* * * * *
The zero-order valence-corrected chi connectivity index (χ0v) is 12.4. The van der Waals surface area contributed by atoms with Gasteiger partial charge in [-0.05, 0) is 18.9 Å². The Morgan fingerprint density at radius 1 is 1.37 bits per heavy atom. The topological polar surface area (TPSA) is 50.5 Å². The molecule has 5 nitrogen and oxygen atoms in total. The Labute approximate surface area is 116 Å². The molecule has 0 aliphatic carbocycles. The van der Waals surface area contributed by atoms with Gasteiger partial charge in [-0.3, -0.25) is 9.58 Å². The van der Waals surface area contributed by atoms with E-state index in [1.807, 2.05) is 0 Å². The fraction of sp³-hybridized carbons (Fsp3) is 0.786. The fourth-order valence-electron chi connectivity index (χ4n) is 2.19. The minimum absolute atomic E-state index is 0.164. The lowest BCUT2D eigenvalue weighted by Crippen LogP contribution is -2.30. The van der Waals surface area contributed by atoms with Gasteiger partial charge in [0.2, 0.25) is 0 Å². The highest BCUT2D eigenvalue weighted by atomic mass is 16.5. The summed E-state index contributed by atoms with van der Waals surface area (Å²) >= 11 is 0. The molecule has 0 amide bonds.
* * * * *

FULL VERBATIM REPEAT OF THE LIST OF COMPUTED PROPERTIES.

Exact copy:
The zero-order valence-corrected chi connectivity index (χ0v) is 12.4. The van der Waals surface area contributed by atoms with Gasteiger partial charge in [-0.05, 0) is 18.9 Å². The Morgan fingerprint density at radius 1 is 1.37 bits per heavy atom. The topological polar surface area (TPSA) is 50.5 Å². The molecule has 5 nitrogen and oxygen atoms in total. The Labute approximate surface area is 116 Å². The molecule has 0 aliphatic carbocycles. The van der Waals surface area contributed by atoms with Gasteiger partial charge in [-0.3, -0.25) is 9.58 Å². The van der Waals surface area contributed by atoms with E-state index in [1.807, 2.05) is 0 Å². The fraction of sp³-hybridized carbons (Fsp3) is 0.786. The fourth-order valence-electron chi connectivity index (χ4n) is 2.19. The minimum absolute atomic E-state index is 0.164. The lowest BCUT2D eigenvalue weighted by Crippen LogP contribution is -2.30. The van der Waals surface area contributed by atoms with Gasteiger partial charge in [0.2, 0.25) is 0 Å². The highest BCUT2D eigenvalue weighted by atomic mass is 16.5. The summed E-state index contributed by atoms with van der Waals surface area (Å²) >= 11 is 0. The molecule has 0 amide bonds.